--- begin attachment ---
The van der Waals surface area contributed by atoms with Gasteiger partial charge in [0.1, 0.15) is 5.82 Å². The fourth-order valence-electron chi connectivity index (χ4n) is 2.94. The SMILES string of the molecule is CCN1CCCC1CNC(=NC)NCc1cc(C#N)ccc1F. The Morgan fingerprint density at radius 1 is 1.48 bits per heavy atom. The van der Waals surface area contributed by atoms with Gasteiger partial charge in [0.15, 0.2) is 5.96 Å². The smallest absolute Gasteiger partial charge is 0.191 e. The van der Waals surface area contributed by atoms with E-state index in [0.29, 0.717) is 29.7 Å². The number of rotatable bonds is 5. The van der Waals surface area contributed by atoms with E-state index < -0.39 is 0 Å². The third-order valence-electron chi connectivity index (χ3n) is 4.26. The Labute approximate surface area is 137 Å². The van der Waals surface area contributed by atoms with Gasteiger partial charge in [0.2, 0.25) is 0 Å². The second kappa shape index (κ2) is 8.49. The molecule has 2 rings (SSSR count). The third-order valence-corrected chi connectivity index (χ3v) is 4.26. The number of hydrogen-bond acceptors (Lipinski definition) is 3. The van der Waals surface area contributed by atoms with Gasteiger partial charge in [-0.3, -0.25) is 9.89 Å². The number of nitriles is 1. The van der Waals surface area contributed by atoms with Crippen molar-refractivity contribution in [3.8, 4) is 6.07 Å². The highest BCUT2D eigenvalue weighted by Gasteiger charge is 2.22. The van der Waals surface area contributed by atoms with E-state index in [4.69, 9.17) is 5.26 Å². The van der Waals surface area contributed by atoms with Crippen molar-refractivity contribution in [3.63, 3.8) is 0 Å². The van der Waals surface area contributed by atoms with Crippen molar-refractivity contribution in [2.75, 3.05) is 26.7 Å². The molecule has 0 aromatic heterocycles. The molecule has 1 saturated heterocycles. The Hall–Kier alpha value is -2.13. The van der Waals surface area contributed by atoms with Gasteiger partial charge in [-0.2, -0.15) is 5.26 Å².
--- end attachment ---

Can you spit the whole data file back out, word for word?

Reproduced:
The van der Waals surface area contributed by atoms with Gasteiger partial charge in [0.1, 0.15) is 5.82 Å². The fourth-order valence-electron chi connectivity index (χ4n) is 2.94. The SMILES string of the molecule is CCN1CCCC1CNC(=NC)NCc1cc(C#N)ccc1F. The Morgan fingerprint density at radius 1 is 1.48 bits per heavy atom. The van der Waals surface area contributed by atoms with Gasteiger partial charge in [0.15, 0.2) is 5.96 Å². The smallest absolute Gasteiger partial charge is 0.191 e. The van der Waals surface area contributed by atoms with E-state index in [0.29, 0.717) is 29.7 Å². The number of rotatable bonds is 5. The van der Waals surface area contributed by atoms with E-state index < -0.39 is 0 Å². The third-order valence-electron chi connectivity index (χ3n) is 4.26. The Labute approximate surface area is 137 Å². The van der Waals surface area contributed by atoms with Gasteiger partial charge in [0.2, 0.25) is 0 Å². The second kappa shape index (κ2) is 8.49. The molecule has 2 rings (SSSR count). The third-order valence-corrected chi connectivity index (χ3v) is 4.26. The number of hydrogen-bond acceptors (Lipinski definition) is 3. The van der Waals surface area contributed by atoms with Gasteiger partial charge in [-0.3, -0.25) is 9.89 Å². The number of nitriles is 1. The van der Waals surface area contributed by atoms with Crippen molar-refractivity contribution in [3.8, 4) is 6.07 Å². The highest BCUT2D eigenvalue weighted by Gasteiger charge is 2.22. The van der Waals surface area contributed by atoms with E-state index in [4.69, 9.17) is 5.26 Å². The van der Waals surface area contributed by atoms with Crippen molar-refractivity contribution in [3.63, 3.8) is 0 Å². The van der Waals surface area contributed by atoms with Crippen molar-refractivity contribution in [2.75, 3.05) is 26.7 Å². The molecule has 0 aromatic heterocycles. The molecule has 1 saturated heterocycles. The Hall–Kier alpha value is -2.13. The van der Waals surface area contributed by atoms with Gasteiger partial charge in [-0.2, -0.15) is 5.26 Å².